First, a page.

Lighter shade?

Discussion in 'Coin Chat' started by BronzeAge, Apr 10, 2021.

  1. BronzeAge

    BronzeAge Member

    Sometimes it seems the metal polish I use will lighten up any copper based coins, like older pennies. But, it didn't affect a 2021 penny, supposedly a pure copper cladding. This Sacagawea is 77% copper and seems really bright now compared to how I remember them from 2000. Is my memory faulty or is my polish adding a brightener?

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  3. Kurisu

    Kurisu Supporter! Supporter

    Not sure what you're asking... These tone in a variety of shades over time and vary in lightness...
    Polish almost always lightens...
    But with always ruins.
    Once it's polished it's basically a novelty and unless it's an incredibly rare variety it's basically worthless in regards to numismatic value.
    In general most of us experienced collectors can tell at a glance if a coin has been cleaned/polished. It's not really something we do.
    There are however methods of 'restoration' that do not involve any abrasion on the fact we don't even touch the coin, other than holding it by the edges.
  4. BronzeAge

    BronzeAge Member

    What I meant by "lighten" was not anything to do with years of corrosion, but rather what polish compound would do to brand-new, clean metal.

    It's strange that it didn't affect the 2021 penny at all (pure copper clad), but it seems to lighten up any brass like or bronze like pennies from before 1982 (pre 1997 Canadian). None of the older pennies I polished look like copper now. They look like the amalgums they are supposed to be.

    But these are decades old and I don't remember what they looked like so long ago.

    I recall the original Sacagawea being more yellow like brass or gold (like the one on the left), whereas the one I polished now looks more like bronze, or a pale reddish orange.

    Any memories of the original coin? Should I just go buy a new one at the bank?
  5. Kurisu

    Kurisu Supporter! Supporter

    The short answer is polish is for weather vanes and bells lol...we don't polish coins. Is what I'm saying.
  6. JPD3

    JPD3 Well-Known Member

  7. Lueds

    Lueds Well-Known Member

    AS already discussed. We don't polish or clean coins. Back in Australia many years ago I saw a $3200 coin devalued to $320 cos the owner wanted to make it clean and shiny... Very sad day for that coin owner let me say.
    GH#75 and Kurisu like this.
  8. spirityoda

    spirityoda Coin Junky Supporter

    You just killed the value of that coin. Shiny does not mean better.
    Kurisu likes this.
  9. Kurisu

    Kurisu Supporter! Supporter

    How about this horribly painful story... a $200,000 exceptionally rare gold coin purchased by someone who thought they knew it all.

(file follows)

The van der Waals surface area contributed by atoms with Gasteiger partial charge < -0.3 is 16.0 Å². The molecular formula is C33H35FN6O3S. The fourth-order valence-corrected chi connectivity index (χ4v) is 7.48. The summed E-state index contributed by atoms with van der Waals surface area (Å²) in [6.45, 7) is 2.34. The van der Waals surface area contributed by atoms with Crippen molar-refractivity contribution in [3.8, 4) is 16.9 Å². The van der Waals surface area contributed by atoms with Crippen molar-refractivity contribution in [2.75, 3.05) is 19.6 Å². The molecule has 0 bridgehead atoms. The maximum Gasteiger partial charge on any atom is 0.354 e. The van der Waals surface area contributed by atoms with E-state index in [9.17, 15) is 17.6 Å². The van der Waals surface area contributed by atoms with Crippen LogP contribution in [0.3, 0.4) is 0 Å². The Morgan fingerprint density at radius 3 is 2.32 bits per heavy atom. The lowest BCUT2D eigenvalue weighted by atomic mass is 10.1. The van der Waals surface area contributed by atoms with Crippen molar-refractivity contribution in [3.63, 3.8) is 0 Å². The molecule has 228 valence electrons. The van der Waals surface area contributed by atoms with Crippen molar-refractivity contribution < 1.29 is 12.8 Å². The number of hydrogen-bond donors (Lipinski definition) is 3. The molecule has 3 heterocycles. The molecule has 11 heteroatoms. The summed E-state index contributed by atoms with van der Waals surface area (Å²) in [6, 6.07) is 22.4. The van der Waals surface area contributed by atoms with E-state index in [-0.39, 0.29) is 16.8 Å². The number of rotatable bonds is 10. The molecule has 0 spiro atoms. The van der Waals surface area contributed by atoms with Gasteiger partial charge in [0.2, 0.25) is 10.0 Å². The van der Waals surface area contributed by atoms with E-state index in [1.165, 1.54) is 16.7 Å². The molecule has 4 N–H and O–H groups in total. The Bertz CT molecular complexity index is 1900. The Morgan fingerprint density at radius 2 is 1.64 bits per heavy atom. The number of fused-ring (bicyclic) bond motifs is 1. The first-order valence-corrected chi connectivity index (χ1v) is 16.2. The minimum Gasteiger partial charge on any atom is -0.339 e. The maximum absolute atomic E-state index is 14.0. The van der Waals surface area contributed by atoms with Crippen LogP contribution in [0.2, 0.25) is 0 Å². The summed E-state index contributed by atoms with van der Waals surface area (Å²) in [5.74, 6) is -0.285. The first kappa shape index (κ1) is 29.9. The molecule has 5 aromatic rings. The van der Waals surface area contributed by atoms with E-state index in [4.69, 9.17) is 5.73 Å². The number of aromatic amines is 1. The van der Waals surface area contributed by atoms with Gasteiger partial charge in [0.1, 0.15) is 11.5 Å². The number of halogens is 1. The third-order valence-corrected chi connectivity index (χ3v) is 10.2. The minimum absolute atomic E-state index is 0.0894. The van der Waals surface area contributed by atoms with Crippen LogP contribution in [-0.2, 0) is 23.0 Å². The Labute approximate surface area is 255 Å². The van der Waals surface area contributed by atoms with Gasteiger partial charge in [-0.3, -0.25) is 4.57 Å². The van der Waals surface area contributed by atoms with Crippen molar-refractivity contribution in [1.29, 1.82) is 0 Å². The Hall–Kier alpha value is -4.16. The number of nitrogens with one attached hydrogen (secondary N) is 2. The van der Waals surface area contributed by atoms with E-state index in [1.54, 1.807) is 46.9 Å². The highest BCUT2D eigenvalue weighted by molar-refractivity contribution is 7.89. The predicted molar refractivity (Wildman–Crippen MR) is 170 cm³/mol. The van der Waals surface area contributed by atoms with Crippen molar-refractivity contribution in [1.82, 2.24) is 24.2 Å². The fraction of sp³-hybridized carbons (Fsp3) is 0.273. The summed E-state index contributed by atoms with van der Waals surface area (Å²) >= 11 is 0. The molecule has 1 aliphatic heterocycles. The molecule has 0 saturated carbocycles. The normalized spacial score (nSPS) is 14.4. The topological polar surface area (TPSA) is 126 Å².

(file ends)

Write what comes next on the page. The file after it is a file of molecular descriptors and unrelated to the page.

A coin that would've been worth $500,000 about 10 years later after the owner held on to it... but is only worth about $6000 thanks to the owner who just did not get it, or listen to a respected expert...

  10. Collecting Nut

    Collecting Nut Borderline Hoarder

    Polishing or cleaning a coin is a great way to destroy the coin.
  11. masterswimmer

    masterswimmer Well-Known Member

    This is the video I was looking for. Thank you for posting it. I couldn't find it :(
    GH#75 likes this.
  12. GH#75

    GH#75 Well-Known Member

    I sometimes polish coins because they look cool. But nothing that would be worth anything more than face. Like that Sacagawea dollar coin, feel free to polish it. It's always going to be worth a dollar. Well, for the next 100 years.

    The reason it got lighter is because you polished away the natural toning and the luster.

    But... NEVER clean or polish a coin if it has any numisic value. The only thing I would advise you to do is rinse the coin in water under the tap.
  13. BronzeAge

    BronzeAge Member

    Last night I had a nasty, blackened, silver dime from 1957 in my hands ($1.75 in silver) and thought it was an ugly old thing I would simply recycle. Now it's a gorgeous piece of shiny silver and I wouldn't dare get rid if it.

    How much money did I lose by polishing it?
  14. Kurisu

    Kurisu Supporter! Supporter

    The easiest thing to do is to take a couple clear pics and ask for an opinion. Since we have no idea what it looked like or what kind of condition it's in...sounds like you currently have a silver dime worth it's weight in silver.
    Enjoying yourself and the coins is what it's all about.
    If you want to get experience with numismatic value and what to do, and not to do feel free to ask honest questions. Maybe search for some relevant threads, because A LOT has been discussed here over the years. You can do the same by searching for some YouTube videos that might be relevant to your coin knowledge interests :)
  15. BronzeAge

    BronzeAge Member

    After going to numista I noticed that for this silver dime any conditions less than "uncirculated" pegged the value about the same, or much less than, it's melt value of $1.90 (I did the math on that myself, using $24 per ounce, 90% silver, 2.5 g total and 28.35 g/oz).

    What reduces it to a simple G or VG? Is it wear, scratches, dents or is it the black corrosion, or some of everything?

    Mine has very little wear or damage, because it was in my grandmother's collection, and she died in 1991. But, I couldn't remove all the corrosion. As long as you don't look at it too closely, it looks fairly new.
  16. Kurisu

    Kurisu Supporter! Supporter
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